Debbie Mandel's
Turn On Your Inner Light
Wellness Newsletter
April 06, 2010
www.TurnOnYourInnerLight.com

My book is NOW available in Paperback
Addicted to Stress: A Woman's 7 Step Program to Reclaim Joy and Spontaneity in Life

womens fitness


My book Addicted to Stress (Publisher: Jossey-Bass - An imprint of John Wiley), has just been published in Paperback and is available at bookstores everywhere.
Stress will always land on your doorstep, but you donít have to constantly open the door. Itís time to build immunity to external pressures and cultivate an inner peace which does not depend on outside influences. Shed that endless to-do list. Leave the straight lines of your personality to enjoy the surprising detours life has waiting for you.


Affirmation of the Week
Achieve your selfish goals
by cultivating
more unselfishness.

Weekly Wellness Radio Show

The Turn On your Inner Light Radio Show airs Tuesday evenings 7:00 to 7:30pm, on WGBB 1240AM in Long Island.

April 06, 2010 Show - Hal Zina Bennett, the author of many books, a developmental editor, writing coach and author of Write Starts. Creativity can be taught. You can learn how to write competently.


March 30, 2010 Show - Adrienne Martini writes forInterweave Knits, The Austin Chronicle and is the author of Sweater Quest: My Year of Knitting Dangerously. If you are curious about what knitting can do for you, this interview will let you know what to do when things get unraveled.

Click archives for directory of past shows.


Health Tips of the Week

  • While radiation therapy is common after breast conserving surgery, itís much less frequent after mastectomy, even among women for whom it would have clear life-saving benefit. This is according to a new study from researchers at the University of Michigan Comprehensive Cancer Center.
  • Those cute little rolls of fat some infants have may actually slow their ability to crawl and walk, according to a new study by the University of North Carolina at Chapel Hill. The study, published recently online in The Journal of Pediatrics, shows that infants who are overweight may be slower than thinner babies to develop motor skills.
  • Fewer than 1 in 4 pregnant women meet physical activity guidelines set by doctors and health officials, according to a University of North Carolina at Chapel Hill study.
  • All parents worry when their child is undergoing surgery and anesthesia. You might assume that children undergoing surgery would be much relieved to find Mom or Dad is there when they wake upóbut that's not necessarily the case, according to a study in the April issue of Anesthesia & Analgesia.
  • New research demonstrates that hard-working women in dual-earner couples are at a distinct disadvantage to their male peers. These women are expected to do more housework and caregiving, making them much more likely to quit their jobs.
  • When faced with a choice that could yield either short-term satisfaction or longer-term benefits, people with complete information about the options generally go for the quick reward.
  • According to a new study, small doses of chocolate every day could decrease your risk of having a heart attack or stroke by nearly 40%. German researchers followed nearly 20,000 people over eight years. If you are a middle-aged woman and do not want to pack on the pounds, you need to work out an hour a day according to the latest studies. To keep a normal body weight is hard work as you age because you have to exercise a lot whether you are normal weight or maintaining a weight loss.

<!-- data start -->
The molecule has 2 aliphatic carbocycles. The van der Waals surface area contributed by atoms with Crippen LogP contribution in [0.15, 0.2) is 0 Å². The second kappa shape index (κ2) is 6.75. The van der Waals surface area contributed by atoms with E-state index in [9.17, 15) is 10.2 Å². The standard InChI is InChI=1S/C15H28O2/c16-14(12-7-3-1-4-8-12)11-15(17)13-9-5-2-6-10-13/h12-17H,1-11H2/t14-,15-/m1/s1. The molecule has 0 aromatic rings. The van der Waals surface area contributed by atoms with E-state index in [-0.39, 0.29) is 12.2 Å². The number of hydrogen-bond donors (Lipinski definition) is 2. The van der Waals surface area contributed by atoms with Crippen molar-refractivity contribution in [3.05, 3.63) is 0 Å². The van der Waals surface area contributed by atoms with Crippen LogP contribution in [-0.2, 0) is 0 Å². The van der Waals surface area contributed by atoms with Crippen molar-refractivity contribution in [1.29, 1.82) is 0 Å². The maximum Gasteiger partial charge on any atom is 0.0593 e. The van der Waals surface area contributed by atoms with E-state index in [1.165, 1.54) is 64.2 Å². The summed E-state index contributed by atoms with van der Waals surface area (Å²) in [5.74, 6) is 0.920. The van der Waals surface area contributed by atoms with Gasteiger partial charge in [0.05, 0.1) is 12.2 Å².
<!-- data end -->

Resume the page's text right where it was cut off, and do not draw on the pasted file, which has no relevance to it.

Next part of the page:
• Flip-flops and sneakers with flexible soles are easier on the knees than clogs or even special walking shoes, a study by Rush University Medical Center has found. And that's important, because loading on the knee joints is a key factor in the development of osteoarthritis.
  • According to Ohio State University the best way to help teenagers who are struggling in school is put aside their academic problems and focus on what theyíre doing right, according to a family research scientist who has put this theory to practice.


Article of the Week
What Your Doodling Reveals About You

Spring makes me want to play and have more fun. Recently, I attended a health conference and confess that I was bored, more than usual. I donít even think it was the speakerís fault; I blame it on spring. Instead of taking notes, I doodled. Most everybody at one time or another has doodled in a notebook to the chagrin of many teachers who wrongly accused this student of not paying attention. What these teachers didnít realize was that doodling helped many absorb the material in a more relaxed manner. Stress and anxiety negatively impact memory and drawing those funny little sketches was actually reinforcing facts and concepts. Also, this absent minding scribbling is a creative activity which releases images that one might suppress inside. Drawing is much more honest than words which can rationalize almost anything.

Doodling, as any respectable psychotherapist will tell you, is not an exact science and you are the best person to interpret their meaning, the way you do with a dream. However, there seems to be some similarities. more

Debbie Mandel, MA is the author of Addicted To Stress: A Woman's 7 Step Program to Reclaim Joy and Spontaneity in Life , Turn On Your Inner Light: Fitness for Body, Mind and Soul, and Changing Habits: The Caregivers' Total Workout a stress-reduction specialist, motivational speaker, a personal trainer and mind/body lecturer. She is the host of the weekly Turn On Your Inner Light Show on WGBB 1240 AM in Long Island and has been featured on radio/ TV and print media.

To learn more: www.turnonyourinnerlight.com